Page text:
Research and development systems in the cattle and sheep industries could be set for a major shake-up in the wake of an independent review of Meat & Livestock Australia’s Livestock Production Innovation unit.
The review, conducted by a panel of six independent research and development experts selected by MLA, Cattle Council of Australia and the Sheepmeat Council of Australia, recommended sweeping changes to MLA’s existing systems for selecting, funding and managing on-farm research and development projects.
As reported by Beef Central in early August, the reviewers found that MLA’s existing systems would not help its Livestock Production Innovation business unit deliver the technological advances the industry urgently needs in the foreseeable future.
The reviewers made 11 recommendations which included the need for MLA to take a stronger leadership role in national beef and sheepmeat RD&E strategies, to adopt a longer-term investment process and to develop a ‘more inclusive culture’ within the research fraternity. (See more detail in Beef Central’s exclusive article on the report, including the 11 recommendations here)
The report has not been publicly released, but the review panel has given detailed briefings to key stakeholders in recent weeks, including a Meat & Livestock Australia board meeting and last week’s Cattle Council of Australia board meeting in Melbourne.
Cattle Council of Australia chief executive officer Jed Matz told Beef Central yesterday the council now plans to form a joint committee with MLA and the Sheepmeat Council of Australia oversee the adoption and implementation of its recommendations.
He said Cattle Council had played a leading role in having the review undertaken, and was involved in setting the terms of reference and the selection of the review panel.
“We have been pushing for MLA to review its LPI systems for some time, and we’re really pleased MLA has undertaken it,” he said.
“We think it is appropriate for MLA to undertake these reviews on a regular basis to make sure its systems and processes are working properly.”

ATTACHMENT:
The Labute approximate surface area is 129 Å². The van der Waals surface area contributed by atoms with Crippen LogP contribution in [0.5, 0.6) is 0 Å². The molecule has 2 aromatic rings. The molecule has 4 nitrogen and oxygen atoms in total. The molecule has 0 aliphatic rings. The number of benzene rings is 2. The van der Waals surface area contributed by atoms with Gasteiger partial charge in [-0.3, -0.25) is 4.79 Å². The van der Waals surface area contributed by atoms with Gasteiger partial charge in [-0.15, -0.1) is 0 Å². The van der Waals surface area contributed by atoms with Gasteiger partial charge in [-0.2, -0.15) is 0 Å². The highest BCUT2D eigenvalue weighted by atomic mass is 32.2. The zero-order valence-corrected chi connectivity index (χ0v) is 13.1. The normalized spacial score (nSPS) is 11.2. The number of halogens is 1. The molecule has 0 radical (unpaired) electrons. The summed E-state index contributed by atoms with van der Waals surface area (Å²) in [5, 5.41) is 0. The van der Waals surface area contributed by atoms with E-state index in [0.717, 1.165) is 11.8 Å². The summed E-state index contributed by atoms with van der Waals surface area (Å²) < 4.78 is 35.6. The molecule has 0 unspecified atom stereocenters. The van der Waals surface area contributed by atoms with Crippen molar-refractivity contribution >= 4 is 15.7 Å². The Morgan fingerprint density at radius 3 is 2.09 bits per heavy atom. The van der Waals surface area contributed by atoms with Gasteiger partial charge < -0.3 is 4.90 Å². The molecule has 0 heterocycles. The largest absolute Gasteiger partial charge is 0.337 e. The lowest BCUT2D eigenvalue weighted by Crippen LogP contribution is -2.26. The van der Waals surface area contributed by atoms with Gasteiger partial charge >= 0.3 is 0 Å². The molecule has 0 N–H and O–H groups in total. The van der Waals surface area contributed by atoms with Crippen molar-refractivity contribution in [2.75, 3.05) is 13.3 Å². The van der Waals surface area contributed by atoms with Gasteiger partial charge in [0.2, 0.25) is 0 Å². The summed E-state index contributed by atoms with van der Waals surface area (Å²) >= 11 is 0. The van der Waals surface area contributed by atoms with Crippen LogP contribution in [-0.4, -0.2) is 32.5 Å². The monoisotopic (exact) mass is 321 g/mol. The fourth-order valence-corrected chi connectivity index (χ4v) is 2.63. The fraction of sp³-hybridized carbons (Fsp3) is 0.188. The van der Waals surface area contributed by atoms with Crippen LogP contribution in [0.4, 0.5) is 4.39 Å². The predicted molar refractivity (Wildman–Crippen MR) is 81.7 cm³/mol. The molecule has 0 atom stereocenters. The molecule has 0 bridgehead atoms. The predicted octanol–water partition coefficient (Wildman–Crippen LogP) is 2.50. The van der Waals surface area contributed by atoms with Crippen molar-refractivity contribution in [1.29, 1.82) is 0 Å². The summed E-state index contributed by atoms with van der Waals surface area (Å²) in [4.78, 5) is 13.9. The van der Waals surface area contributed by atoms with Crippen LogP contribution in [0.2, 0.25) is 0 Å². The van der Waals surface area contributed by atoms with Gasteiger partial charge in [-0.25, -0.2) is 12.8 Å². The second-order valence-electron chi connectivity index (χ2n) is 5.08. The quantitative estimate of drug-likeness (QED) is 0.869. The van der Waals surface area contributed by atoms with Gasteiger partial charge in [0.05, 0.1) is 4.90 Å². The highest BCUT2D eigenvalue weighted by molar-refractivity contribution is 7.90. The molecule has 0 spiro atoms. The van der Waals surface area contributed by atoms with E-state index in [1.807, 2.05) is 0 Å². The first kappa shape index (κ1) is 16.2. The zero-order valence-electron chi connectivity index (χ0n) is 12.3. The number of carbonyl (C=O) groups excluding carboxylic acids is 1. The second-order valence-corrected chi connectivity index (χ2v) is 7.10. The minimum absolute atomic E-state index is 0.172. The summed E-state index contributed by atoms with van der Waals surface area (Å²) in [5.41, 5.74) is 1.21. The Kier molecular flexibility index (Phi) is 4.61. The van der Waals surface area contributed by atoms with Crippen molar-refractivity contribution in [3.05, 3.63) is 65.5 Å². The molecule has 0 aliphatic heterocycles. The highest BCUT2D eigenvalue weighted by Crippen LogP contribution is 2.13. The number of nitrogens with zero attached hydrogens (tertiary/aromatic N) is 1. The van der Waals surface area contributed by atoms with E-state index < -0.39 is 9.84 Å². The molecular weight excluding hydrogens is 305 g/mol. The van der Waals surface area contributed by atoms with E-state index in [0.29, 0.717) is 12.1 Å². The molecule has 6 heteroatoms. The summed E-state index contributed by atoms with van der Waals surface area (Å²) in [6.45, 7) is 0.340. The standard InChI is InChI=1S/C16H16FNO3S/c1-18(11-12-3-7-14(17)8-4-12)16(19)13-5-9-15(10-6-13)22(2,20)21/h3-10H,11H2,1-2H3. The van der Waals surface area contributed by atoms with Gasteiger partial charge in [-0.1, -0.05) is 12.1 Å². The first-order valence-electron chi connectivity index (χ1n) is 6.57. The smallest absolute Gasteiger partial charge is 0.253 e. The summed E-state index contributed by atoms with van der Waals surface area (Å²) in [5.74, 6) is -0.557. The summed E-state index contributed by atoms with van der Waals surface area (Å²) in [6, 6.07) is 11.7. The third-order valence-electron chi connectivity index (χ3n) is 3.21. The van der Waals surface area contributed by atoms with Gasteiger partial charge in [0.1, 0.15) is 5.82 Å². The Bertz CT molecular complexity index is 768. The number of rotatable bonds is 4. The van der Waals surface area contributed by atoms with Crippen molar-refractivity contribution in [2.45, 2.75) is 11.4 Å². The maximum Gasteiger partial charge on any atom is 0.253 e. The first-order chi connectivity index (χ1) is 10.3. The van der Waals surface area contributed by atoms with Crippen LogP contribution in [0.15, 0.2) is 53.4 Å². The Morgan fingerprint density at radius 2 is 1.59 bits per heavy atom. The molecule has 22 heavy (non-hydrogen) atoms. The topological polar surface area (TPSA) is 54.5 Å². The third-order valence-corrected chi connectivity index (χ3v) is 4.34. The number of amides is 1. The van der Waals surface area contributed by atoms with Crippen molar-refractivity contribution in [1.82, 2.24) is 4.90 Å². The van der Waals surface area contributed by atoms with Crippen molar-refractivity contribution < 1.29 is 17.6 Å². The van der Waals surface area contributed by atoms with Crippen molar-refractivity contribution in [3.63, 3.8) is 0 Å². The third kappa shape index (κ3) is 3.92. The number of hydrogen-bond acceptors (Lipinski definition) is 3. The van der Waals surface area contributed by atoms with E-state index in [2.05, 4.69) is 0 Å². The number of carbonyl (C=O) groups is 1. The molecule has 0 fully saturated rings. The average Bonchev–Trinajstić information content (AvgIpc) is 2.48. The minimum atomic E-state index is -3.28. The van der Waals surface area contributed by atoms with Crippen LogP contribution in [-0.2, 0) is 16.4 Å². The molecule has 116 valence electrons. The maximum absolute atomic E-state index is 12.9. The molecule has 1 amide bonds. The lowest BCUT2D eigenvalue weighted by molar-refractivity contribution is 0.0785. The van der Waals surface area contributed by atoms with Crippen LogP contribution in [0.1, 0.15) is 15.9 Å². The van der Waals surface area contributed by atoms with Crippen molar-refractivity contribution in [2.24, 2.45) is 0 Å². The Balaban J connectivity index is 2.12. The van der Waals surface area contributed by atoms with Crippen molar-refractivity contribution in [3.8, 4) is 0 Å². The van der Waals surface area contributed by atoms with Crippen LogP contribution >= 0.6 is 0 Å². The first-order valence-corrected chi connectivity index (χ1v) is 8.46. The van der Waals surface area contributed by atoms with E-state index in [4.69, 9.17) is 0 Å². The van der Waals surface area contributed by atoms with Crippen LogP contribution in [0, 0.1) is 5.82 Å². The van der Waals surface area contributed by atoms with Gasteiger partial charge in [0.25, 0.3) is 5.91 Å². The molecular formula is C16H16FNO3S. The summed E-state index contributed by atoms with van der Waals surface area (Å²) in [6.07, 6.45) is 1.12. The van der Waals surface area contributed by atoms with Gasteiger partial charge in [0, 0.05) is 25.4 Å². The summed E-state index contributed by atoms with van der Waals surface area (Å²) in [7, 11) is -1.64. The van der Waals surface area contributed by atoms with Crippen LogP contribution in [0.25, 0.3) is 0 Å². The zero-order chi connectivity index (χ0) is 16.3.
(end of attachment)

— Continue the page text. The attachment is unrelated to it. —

He said the report highlighted a lot of the dilemmas that were being faced right across the agricultural research and development landscape at present, particularly in the form of declining investment from state governments in R&D capacity.
“It is a crucial report at a very crucial time in Australia’s agricultural R&D,” Mr Matz said.
“It has identified a lot of changes to MLA R&D systems and their operational processes that can help us address some of these greater strategic problems within R&D, so we think it is a very timely and important report.
“We certainly thought that a lot of the recommendations had a lot of merit.
“We will sit down and create a committee with MLA and Sheepmeat Council and charter that committee to work through each of the recommendations, prioritise them, and then determine how best to progress each of the recommendations through MLA doing the work and that committee overseeing the work.”
He said Cattle Council discussed the report directly with MLA representatives following the presentation from the review committee at its meeting last week.
“We had a good discussion with MLA about the report, and we think we’re in a mutually agreeable position to establish this committee and to make sure it develops an excellent framework for R&D into the future.
“It will help us to be well placed to launch into the next decade, which is certainly going to be an exciting one given the demand that is going to be coming out of Asia.”
“It is a very important report, it has great opportunities for MLA and industry to make some excellent improvements.”
The review panel comprised Professor Tim Reeves, Dr David Band, Professor Allan Bell, North Australia Beef Research Council chair Ralph Shannon, Professor Kevin Smith and Dr Paul Wood.
The reviewers conducted interviews with more than 70 stakeholders across the research and development community in order to benchmark MLA’s performance against similar R&D providers in other industries, both in Australia and overseas, and to identify areas for improvement.